Monday, August 17, 2009

Think Tradition - Jasmine flowers

This afternoon, I saw a beautiful bunch of closely-threaded, jasmine flower string adorning my friend's jet black, curly hair. You cannot see the thread that twines the flowers. This kind of stringing flowers is an art that is prevalent and popular only in the town of Madurai, Tamil Nadu.
The fragrance of these flowers cannot be explained - with these flowers on, you can literally make your presence felt; the world knows you are in. That's how I turned to look at my friend and learnt that these flowers were also brought from Madurai. Another friend asked if people wore flowers everyday in Madurai and 'Yes' came the answer promptly from a Madurai girl. The words took me back to my childhood when I learnt to make such floral strings too.

It is quite an art to tie up flowers uniformly on thread string. It takes time, energy, and tactic to tie the flowers uniformly on the string. For town-bred tamilians, it was a very important lesson in home-making. Every Tamilian girl has to learn to make a floral string.

I have heard from my folks that in some places, these floral strings were an integral part of the every day life of a woman. Every back yard had Jasmine shrubs; the women pluck the flowers from these shrubs every day; tie them uniformly into floral strings; decorate their home's Pooja ( A home worship set-up where the family gathers to pray every day) with the same; add a little more beauty to their already beautifully plaited long hair with these floral string clipped fashionably; and distribute these flowers to every lady who visits their house in the evenings.

All these practices are still prevalent in some parts of Tamil Nadu, while in most places, people buy floral strings - may be over time people left the art to the professionals. Makes me wonder, how much of real essence of tradition that we are missing in cities today. It is a rare phenomenon to see flowers adorning a long, beautifully plaited, thick, jet-black hair. I agree that short hair is more about the convenience and personal choice, I fail to get the idea that some people have in mind: Short hair styles and flowers do not go together!!!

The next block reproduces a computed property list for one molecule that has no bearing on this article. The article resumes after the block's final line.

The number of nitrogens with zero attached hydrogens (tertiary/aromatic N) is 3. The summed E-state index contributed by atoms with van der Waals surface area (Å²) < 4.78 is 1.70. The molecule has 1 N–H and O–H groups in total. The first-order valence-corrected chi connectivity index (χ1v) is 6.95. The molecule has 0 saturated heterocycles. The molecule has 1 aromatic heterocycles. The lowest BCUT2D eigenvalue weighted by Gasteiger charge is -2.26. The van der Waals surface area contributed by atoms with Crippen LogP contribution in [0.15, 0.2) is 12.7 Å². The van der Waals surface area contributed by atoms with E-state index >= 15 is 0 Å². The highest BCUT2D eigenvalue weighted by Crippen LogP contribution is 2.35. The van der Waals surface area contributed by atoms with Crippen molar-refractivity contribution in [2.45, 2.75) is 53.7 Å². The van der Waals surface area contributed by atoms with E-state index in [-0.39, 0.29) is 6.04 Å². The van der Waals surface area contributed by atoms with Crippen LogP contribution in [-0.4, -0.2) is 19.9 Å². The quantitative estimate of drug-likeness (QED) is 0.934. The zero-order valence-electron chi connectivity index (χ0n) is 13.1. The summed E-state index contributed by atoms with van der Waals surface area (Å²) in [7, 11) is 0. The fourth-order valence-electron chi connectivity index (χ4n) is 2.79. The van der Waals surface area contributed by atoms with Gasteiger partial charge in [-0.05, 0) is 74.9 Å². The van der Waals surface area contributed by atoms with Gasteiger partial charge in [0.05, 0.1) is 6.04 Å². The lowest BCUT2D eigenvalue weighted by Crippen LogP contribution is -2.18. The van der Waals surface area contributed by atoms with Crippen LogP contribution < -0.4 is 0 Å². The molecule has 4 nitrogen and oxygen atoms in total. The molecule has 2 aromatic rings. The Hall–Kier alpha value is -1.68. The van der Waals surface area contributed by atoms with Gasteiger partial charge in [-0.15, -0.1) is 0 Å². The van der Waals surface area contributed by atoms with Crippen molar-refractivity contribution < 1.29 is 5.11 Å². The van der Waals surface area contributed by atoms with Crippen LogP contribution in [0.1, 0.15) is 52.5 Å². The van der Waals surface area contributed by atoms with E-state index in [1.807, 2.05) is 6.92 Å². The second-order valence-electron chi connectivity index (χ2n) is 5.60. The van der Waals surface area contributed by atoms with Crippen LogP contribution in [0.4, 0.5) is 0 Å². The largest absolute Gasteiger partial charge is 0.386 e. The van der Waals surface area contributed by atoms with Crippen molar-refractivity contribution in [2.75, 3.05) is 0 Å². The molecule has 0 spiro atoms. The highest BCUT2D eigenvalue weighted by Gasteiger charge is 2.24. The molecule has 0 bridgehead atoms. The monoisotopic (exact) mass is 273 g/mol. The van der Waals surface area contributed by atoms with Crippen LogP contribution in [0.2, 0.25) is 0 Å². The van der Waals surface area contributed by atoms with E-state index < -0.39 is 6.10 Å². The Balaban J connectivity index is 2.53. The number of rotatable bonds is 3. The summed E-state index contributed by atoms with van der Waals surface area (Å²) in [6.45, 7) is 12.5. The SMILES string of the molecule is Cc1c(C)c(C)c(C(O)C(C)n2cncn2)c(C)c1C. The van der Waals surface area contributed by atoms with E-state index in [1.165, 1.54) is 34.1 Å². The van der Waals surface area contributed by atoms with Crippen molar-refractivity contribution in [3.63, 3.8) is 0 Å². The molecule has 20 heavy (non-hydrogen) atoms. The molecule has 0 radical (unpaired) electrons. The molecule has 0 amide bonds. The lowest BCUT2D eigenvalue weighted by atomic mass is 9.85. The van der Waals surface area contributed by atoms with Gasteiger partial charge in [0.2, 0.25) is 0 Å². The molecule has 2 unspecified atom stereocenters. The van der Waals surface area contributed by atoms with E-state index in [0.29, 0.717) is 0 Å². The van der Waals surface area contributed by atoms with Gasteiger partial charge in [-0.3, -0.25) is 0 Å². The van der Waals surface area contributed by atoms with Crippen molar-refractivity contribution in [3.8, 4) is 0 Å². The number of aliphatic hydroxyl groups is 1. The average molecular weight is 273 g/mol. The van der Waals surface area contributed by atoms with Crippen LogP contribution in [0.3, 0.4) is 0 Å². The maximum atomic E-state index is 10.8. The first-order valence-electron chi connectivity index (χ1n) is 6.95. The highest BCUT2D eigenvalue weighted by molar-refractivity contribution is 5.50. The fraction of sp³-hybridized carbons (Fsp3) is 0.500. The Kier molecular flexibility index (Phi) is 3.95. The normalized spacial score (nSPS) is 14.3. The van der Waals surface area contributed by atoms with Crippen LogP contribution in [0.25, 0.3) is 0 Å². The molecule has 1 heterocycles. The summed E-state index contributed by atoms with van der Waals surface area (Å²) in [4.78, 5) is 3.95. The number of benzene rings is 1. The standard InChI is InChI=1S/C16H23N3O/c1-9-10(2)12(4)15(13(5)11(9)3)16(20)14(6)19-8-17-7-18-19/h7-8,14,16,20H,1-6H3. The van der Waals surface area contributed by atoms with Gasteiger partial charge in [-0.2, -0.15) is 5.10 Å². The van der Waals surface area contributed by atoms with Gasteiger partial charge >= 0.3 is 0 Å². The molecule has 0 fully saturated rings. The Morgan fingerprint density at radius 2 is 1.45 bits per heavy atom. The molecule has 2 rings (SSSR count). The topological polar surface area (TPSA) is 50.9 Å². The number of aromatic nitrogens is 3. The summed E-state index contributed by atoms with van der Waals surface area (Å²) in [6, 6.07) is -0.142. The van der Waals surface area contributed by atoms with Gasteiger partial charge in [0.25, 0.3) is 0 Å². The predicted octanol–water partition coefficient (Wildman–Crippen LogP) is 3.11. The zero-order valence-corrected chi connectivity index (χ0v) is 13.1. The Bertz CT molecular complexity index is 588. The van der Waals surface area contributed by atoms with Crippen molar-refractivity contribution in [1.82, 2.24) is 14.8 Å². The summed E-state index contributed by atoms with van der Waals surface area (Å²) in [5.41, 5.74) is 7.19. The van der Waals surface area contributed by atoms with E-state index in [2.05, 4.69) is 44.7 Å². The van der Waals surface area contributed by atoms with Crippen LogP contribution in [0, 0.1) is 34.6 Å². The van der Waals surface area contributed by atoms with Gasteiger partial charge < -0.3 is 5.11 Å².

When you mention things like this in cities, people ask, 'Why take the pains??' or 'What is the need?' or 'Where is the style?' or 'Who's got the time?'...

Modernity is not wrong.... but once in a while, it is nice to embrace and enjoy the traditional air around you. Think tradition once in a while to enjoy life in a different angle.

Thanks to my colleague who gave me a chance to think tradition this afternoon, although be it for a short while.

2 comments:

nishitak said...

I remember my gran attempting to teach me how to do these when I was a kid, along with other arts such as doing kolam :)

Can't believe how much the times have changed. Nowadays, in Chennai hardly anyone wears flowers in their hair.

Probably in the smaller towns, they still do!

SG said...

I am not a flower person, as in I admire them on plants but I have never had much enthu in giving or getting bouquets and I have never been able to figure why women get flattered if men got them flowers. My amma used to be so pleased if appa bought home jadhi malli for her; it was her favorite flower. Its the same with women in Europe, only its lilies and tulips instead of malli and jadhi malli.

When Ashok bought me a single red rose for my b'day, I was overjoyed and was totally surprised at how happy it made me !! Its been almost a year and I still have the dried rose. I am still trying to figure out if its the thought or the fact that it was his first time buying flowers or if its because Ashok, a normally macho guy, condescended to be seen carrying a red rose all along the way from the shop to the house for my sake and I still dont know.....

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